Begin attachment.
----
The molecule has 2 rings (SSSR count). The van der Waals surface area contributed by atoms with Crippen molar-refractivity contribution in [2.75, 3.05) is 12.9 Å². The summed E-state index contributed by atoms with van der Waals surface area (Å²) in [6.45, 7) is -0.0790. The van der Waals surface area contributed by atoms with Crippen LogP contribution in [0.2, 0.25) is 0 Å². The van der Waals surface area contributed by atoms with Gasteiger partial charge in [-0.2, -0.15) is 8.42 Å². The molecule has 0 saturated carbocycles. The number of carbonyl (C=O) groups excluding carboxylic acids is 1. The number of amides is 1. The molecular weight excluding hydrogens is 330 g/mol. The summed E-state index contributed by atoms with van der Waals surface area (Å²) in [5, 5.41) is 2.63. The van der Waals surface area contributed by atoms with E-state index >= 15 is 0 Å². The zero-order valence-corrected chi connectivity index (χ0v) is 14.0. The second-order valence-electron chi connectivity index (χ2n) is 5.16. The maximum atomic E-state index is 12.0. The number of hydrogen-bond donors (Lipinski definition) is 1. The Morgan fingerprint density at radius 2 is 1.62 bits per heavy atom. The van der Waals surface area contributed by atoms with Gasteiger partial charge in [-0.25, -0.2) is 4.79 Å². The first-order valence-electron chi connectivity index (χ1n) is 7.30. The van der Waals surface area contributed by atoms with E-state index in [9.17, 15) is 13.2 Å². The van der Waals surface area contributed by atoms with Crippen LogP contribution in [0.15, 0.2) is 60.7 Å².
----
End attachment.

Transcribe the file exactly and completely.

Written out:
The molecule has 2 rings (SSSR count). The van der Waals surface area contributed by atoms with Crippen molar-refractivity contribution in [2.75, 3.05) is 12.9 Å². The summed E-state index contributed by atoms with van der Waals surface area (Å²) in [6.45, 7) is -0.0790. The van der Waals surface area contributed by atoms with Crippen LogP contribution in [0.2, 0.25) is 0 Å². The van der Waals surface area contributed by atoms with Gasteiger partial charge in [-0.2, -0.15) is 8.42 Å². The molecule has 0 saturated carbocycles. The number of carbonyl (C=O) groups excluding carboxylic acids is 1. The number of amides is 1. The molecular weight excluding hydrogens is 330 g/mol. The summed E-state index contributed by atoms with van der Waals surface area (Å²) in [5, 5.41) is 2.63. The van der Waals surface area contributed by atoms with E-state index >= 15 is 0 Å². The zero-order valence-corrected chi connectivity index (χ0v) is 14.0. The second-order valence-electron chi connectivity index (χ2n) is 5.16. The maximum atomic E-state index is 12.0. The number of hydrogen-bond donors (Lipinski definition) is 1. The Morgan fingerprint density at radius 2 is 1.62 bits per heavy atom. The van der Waals surface area contributed by atoms with Gasteiger partial charge in [-0.25, -0.2) is 4.79 Å². The first-order valence-electron chi connectivity index (χ1n) is 7.30. The van der Waals surface area contributed by atoms with E-state index in [9.17, 15) is 13.2 Å². The van der Waals surface area contributed by atoms with Crippen LogP contribution in [0.15, 0.2) is 60.7 Å².